Telshe Yeshiva

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Telshe Yeshiva
Telshe Yeshiva 1.jpg
Old photo of Telshe Yeshiva, Telšiai, Lithuania
28400 Euclid Avenue

, ,

United States
Coordinates41°35′39″N 81°29′0″W / 41.59417°N 81.48333°W / 41.59417; -81.48333Coordinates: 41°35′39″N 81°29′0″W / 41.59417°N 81.48333°W / 41.59417; -81.48333
TypePrivate, high school
Religious affiliation(s)Haredi Judaism
Enrollment130 (including the rabbinical college)[1][2]

Telshe Yeshiva (also spelled Telz)[3] is a yeshiva in Wickliffe, Ohio, formerly located in Telšiai, Lithuania. During World War II the yeshiva began relocating to Wickliffe, Ohio, in the United States and is now known as the Rabbinical College of Telshe, commonly referred to as Telz Yeshiva, or Telz in short.

It is a prominent Haredi institution of Torah study, with additional branches in Chicago and New York. It is the successor of the New Haven Yeshiva of Cleveland.


Telshe yeshiva building, Telšiai, Lithuania

In 1875[4] this famous Eastern European yeshiva was founded in the town of Telshi (Russian: Тельши, Lithuanian: Telšiai, Yiddish: טעלז, romanizedTelz) in Kovno Governorate of the Russian Empire, in order to provide for the religious educational needs of young Jewish men in Telshi and its surrounding towns. By 1900 it was "one of the three largest yeshivot in Imperial Russia."[5]

The yeshiva was established by three important Orthodox rabbis and Talmudists:

They received financial assistance from a Jewish banker in Berlin, Mr. Ovadyah Lachman.

Rabbi Eliezer Gordon[edit]

Rabbi Eliezer Gordon

In 1883, Eliezer Gordon was appointed as the (head rabbi) of the town of Telz and in 1884, rosh yeshiva (dean) of the yeshiva.[3] A student of Yisrael Salanter, he was a brilliant Talmudist and expert in Torah law who had been appointed by Rabbi Salanter as a maggid shiur (lecturer) in Salanter's yeshiva at a young age. Gordon also served as rabbi in Kelm, and for a brief time in Slabodka (a suburb of Kaunas/Kovno known in Lithuanian as Viliampole). Although Rabbi Salanter strongly held that everyone required mussar study, he made an exception for Rav Laizer.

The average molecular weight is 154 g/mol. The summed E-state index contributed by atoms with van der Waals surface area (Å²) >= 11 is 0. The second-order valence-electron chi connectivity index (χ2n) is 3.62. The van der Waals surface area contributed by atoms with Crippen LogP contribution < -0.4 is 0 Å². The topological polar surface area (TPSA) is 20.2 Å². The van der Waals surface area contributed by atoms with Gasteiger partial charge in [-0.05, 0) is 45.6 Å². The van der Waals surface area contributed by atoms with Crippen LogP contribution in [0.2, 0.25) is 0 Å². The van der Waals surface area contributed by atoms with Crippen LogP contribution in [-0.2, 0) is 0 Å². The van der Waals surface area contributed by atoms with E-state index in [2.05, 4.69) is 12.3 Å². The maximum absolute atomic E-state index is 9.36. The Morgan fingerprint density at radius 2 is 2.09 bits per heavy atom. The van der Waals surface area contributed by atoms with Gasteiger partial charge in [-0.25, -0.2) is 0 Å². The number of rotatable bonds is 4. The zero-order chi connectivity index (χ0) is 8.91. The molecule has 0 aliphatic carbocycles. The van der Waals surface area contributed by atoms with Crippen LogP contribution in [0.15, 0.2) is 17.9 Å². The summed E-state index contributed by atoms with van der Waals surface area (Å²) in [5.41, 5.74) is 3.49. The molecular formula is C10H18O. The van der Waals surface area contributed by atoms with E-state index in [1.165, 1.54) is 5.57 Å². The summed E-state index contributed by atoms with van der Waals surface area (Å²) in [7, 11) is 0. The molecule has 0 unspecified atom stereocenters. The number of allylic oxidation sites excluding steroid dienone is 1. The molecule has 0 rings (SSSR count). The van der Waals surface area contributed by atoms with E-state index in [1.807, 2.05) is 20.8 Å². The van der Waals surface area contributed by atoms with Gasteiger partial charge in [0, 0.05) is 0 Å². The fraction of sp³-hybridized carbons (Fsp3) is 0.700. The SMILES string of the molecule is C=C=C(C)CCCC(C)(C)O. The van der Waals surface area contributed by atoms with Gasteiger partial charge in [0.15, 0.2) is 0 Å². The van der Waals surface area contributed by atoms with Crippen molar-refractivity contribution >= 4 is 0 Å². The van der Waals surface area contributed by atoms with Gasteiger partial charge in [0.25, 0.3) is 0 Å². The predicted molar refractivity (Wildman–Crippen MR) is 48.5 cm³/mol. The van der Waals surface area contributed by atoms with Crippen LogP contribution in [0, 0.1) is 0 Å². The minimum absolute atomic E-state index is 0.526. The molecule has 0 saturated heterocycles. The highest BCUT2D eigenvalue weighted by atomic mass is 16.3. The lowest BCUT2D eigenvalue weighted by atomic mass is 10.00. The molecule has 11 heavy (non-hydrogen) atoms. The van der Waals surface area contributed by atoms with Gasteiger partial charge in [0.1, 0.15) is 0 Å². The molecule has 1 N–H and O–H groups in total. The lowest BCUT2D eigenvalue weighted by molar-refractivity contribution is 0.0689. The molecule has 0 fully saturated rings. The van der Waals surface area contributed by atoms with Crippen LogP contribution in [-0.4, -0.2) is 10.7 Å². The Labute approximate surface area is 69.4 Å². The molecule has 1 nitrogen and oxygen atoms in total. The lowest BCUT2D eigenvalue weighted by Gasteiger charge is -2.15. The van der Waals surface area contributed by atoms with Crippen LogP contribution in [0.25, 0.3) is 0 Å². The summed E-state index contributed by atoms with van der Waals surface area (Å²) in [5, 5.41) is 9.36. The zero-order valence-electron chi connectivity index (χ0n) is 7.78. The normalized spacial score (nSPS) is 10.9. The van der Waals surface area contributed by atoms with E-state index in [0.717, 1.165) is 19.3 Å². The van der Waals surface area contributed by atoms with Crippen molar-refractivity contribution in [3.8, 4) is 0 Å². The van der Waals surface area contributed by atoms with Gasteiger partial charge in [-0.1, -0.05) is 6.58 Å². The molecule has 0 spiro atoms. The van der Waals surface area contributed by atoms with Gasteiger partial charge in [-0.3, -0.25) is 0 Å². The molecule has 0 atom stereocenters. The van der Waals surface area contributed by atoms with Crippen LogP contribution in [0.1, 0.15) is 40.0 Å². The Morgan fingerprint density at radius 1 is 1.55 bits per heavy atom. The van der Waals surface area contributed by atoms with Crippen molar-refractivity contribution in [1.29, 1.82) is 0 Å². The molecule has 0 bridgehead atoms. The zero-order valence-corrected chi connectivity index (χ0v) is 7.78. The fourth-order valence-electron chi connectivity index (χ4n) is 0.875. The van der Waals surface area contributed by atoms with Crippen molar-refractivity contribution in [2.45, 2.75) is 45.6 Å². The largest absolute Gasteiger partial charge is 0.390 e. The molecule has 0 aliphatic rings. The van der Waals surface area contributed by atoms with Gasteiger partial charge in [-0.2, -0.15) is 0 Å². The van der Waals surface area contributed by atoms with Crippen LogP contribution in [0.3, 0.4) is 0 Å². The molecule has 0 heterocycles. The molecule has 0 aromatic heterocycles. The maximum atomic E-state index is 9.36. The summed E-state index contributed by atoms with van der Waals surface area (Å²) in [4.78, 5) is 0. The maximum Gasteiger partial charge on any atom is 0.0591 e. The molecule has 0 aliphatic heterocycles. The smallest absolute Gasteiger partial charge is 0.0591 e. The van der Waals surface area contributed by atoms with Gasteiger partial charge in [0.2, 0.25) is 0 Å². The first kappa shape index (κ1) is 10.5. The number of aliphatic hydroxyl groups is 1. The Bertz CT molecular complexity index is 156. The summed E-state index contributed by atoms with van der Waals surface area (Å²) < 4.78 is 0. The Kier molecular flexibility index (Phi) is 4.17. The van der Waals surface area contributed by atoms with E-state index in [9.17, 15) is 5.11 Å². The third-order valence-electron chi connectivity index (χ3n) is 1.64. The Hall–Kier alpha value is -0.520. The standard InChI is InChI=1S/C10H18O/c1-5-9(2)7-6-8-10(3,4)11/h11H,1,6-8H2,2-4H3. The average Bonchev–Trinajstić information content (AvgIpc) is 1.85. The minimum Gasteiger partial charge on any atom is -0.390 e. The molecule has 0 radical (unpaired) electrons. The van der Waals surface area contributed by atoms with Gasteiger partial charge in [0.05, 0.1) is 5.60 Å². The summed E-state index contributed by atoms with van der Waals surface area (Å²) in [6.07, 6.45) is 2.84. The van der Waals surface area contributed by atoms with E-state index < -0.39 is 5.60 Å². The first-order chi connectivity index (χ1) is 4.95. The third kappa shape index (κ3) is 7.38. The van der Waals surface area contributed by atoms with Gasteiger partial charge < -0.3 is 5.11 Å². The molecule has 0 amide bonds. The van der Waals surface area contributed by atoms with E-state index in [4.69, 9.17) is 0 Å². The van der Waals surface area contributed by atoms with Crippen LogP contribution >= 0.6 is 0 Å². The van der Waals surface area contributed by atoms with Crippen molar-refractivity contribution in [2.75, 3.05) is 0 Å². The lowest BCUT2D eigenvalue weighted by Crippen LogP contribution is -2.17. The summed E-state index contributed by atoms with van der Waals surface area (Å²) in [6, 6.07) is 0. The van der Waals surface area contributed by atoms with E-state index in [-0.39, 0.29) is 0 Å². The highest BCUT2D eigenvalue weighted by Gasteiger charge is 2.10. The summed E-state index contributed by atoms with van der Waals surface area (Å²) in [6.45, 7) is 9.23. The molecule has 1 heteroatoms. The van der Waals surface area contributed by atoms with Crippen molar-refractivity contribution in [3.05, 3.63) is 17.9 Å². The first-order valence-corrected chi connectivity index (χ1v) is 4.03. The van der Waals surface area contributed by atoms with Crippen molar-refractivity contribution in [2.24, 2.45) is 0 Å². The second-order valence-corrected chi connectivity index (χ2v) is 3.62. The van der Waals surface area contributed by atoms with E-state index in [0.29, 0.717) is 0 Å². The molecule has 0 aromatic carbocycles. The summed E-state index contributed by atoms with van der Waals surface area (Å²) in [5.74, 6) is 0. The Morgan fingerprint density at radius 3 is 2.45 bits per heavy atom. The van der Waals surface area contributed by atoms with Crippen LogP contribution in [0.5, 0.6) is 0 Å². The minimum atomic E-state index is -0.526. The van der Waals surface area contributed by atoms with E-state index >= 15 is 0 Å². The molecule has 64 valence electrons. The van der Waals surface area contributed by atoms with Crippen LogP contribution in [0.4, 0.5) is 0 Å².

Gordon was not satisfied with a yeshiva that served only the younger students in Telz and the vicinity. It eventually became one of the largest in Imperial Russia.[5] He added his son-in-law, Rabbi Yosef Leib Bloch to the faculty and in 1885 he acquired the talents of Rabbi Shimon Shkop. Both Bloch and Shkop were innovators in the field of Jewish education, each pioneering new methods and approaches to the study of the Torah (Hebrew Bible), Talmud and Halakha (Jewish law). Together, their methodical formulae set down the foundation for what became known in the world of Torah study as the Telzer Derekh ( the "Telzer approach").

Innovations brought a rapid increase in the student body. Among them were designating lectures for specific student levels. Whereas other contemporary yeshivas provided one level of study for all students, Telz provided students with lectures commensurate with a student's age and understanding. When a student's standard had advanced, he would advance to the next shiur (class-level). This system was soon integrated into the structure of almost all yeshivas and remains the accepted structure in most yeshivas worldwide.

There were five different shiurim at Telz; Rabbi Gordon delivered the highest shiur. Telz was especially noted for its ability to develop its talmidim in lomdus (analytical study). Rabbi Laizer Yudel Finkel once stated that every talmud student would be best off studying at Telz, where he can develop his learning skills, for two years, and then studying in another yeshiva.

The yeshiva eventually outgrew their Telz community-provided building and in 1894 moved into a new facility. That year they added a new subject of study—mussar ("Jewish ethics"). Until then the study of mussar was a students' personal prerogative; now, it was a part of the yeshiva curriculum. A new faculty position was created: mussar mashgiach (teacher of ethics). Telz's first mussar mashgiach was Rabbi Ben Zion Kranitz, a student of Rabbi Simcha Zissel Ziv. Kranitz was mild mannered, and did not force his students to accept the mussar approach. In 1897, however, Rabbi Gordon engaged a new mussar mashgiach—the dynamic Rabbi Leib Chasman, who instituted a very strict mussar regime in the yeshiva. Many students opposed this approach. Chasman later achieved world renown as the senior mussar mashgiach at the Hebron Yeshiva in Jerusalem.[6]

In 1902, Rabbi Shimon Shkop left to become the rabbi of Breinsk, Lithuania. In 1905 Rabbi Chaim Rabinowitz joined the yeshiva to fill this void. Rabinowitz had served as rabbi to the town of Meishad, and later as a maggid shiur ("lecturer") at the Knesses Beis Yitzchak yeshiva in Kovno, Lithuania. As with his predecessor, Rabinowitz innovated a unique style of Talmudic analysis.

In 1910, while fundraising for the yeshiva in London, Rabbi Gordon suffered a heart attack and died. He had stamped his imprint onto the lives of hundreds of young men. Among his students, now rabbis, were: Yosef Shlomo Kahaneman, Elchonon Wasserman, Zvi Pesach Frank, Yehezkel Abramsky and others who in turn left their imprint on Jewish society and culture.

Rabbi Yosef Leib Bloch[edit]

Rabbi Gordon's 1910 passing saw his son-in-law, Rabbi Yosef Leib Bloch assuming the mantle of leadership as both rabbi to the community and rosh yeshiva.[3] Not only was Bloch an innovator in the realms of Talmudic analysis, he also possessed a unique approach to Torah study and Jewish philosophy. In 1920, he established in Telz primary schools for both boys and girls, and also added a mechina ("preparatory school") to the yeshiva.